Multi-agent modeling: a fairy-tale *

Multi-agent modeling: a fairy-tale *

In the town of Parameter Vale, seven unusual and magical entities inhabited the local school, influencing the students in subtle and not-so-subtle ways.

First, there was the Aleph of Cyberspace, an ever-changing digital nexus residing within the school’s computers. It was a swirling vortex of trends, memes, and online challenges, its patterns ebbing and flowing with the moods and whims of the student body. Some students adjusted swiftly to these digital waves, while others were slower, displaying varying degrees of what the Aleph considered the ‘Change Rate’.

Next, a digital educational sprite called the Hierarchical Framework for Cognition lived within the school’s AI learning platform. It meticulously crafted personalized lessons for each student. The speed at which students embraced or rejected these lessons was governed by the same ‘Change Rate’ principle, the Aleph of Cyberspace’s signature.

Then there was the Dragonfly, a shimmering symbol of spontaneity and mischief that fluttered around the school playground. It whispered daring deeds into the ears of the children. The magnitude and speed of its effect ebbed and flowed, changing the students’ preferences rapidly or slowly depending on the magical variable known as ‘Effect Reduction’.

In the center of the school garden stood an ancient sentient tree called The tree had a profound sense of shared history and collective consciousness. Here, friendships blossomed or wilted, kept in a delicate balance by the unseen forces of ‘Min Mutuality’ and ‘Max Mutuality’.

A shining plaque known as the Hidden Treasure was displayed in the school’s main hall, a symbol of achievement and ambition. Its glow attracted students, their attraction varying in intensity and fading over time, encapsulated by the mysterious parameter known as ‘Effect Reduction’.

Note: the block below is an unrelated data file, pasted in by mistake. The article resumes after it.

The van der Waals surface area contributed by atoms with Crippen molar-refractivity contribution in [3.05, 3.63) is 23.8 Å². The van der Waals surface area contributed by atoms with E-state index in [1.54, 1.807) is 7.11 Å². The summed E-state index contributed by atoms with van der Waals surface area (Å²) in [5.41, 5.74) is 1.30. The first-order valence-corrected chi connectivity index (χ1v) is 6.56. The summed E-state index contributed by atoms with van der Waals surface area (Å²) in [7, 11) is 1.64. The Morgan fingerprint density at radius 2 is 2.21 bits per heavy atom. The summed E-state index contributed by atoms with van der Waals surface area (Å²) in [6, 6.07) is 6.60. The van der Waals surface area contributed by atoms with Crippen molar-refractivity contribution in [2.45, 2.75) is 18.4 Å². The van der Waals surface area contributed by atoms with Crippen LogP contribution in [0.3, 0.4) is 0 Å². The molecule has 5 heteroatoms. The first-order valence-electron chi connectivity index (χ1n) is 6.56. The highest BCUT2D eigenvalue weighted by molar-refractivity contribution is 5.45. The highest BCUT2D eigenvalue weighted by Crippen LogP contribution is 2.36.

The Temporal Abuser, a specter of pressure and anxiety, floated around the school, its presence amplified during exam season. Its effects, both positive and negative, were held in check by ‘Alpha’, the amount of time students needed to perceive the true consequences of their actions.

Lastly, the Fractal, a captivating art installation in the school lobby, sparked introspection and contemplation. It was here that the ‘Theta Perceived Similarity’ revealed itself, a magic threshold defining how similar students felt they needed to be before they could form friendships.

As the school year cycled through its seasons, the seven entities interacted with the students, shaping behaviors and relationships in a dance defined by the whims of the modelers’ parameters. Students were often unaware of the influences shaping them, yet they were learning valuable lessons on adaptability, preference, mutual understanding, and perception.

In the grand scheme of things, this was the beauty of Parameter Vale, a place where students were subtly guided through their educational journey by the invisible hand of these magical entities, learning life’s lessons through the twists and turns of their schooling days. The narrative, though wrapped in a cloak of mysticism and whimsy, was a powerful and engaging lesson in multi-agent modeling.

* source: Kenneth Udut who found a 2007 Excel Add-On for multi-agent modeling and in reading the documentation, found the parameters it used for incredibly thorough and posted about it a few years ago on Facebook, put the parameters section only through ChatGPT4, asking it to write it in a pedagogical fairy tale that obscures what it’s teaching. The Entity Names ChatGPT4 picked from a large amount of words and phrases I consider “magic phrases”, and it imbued them with appropriate powers.

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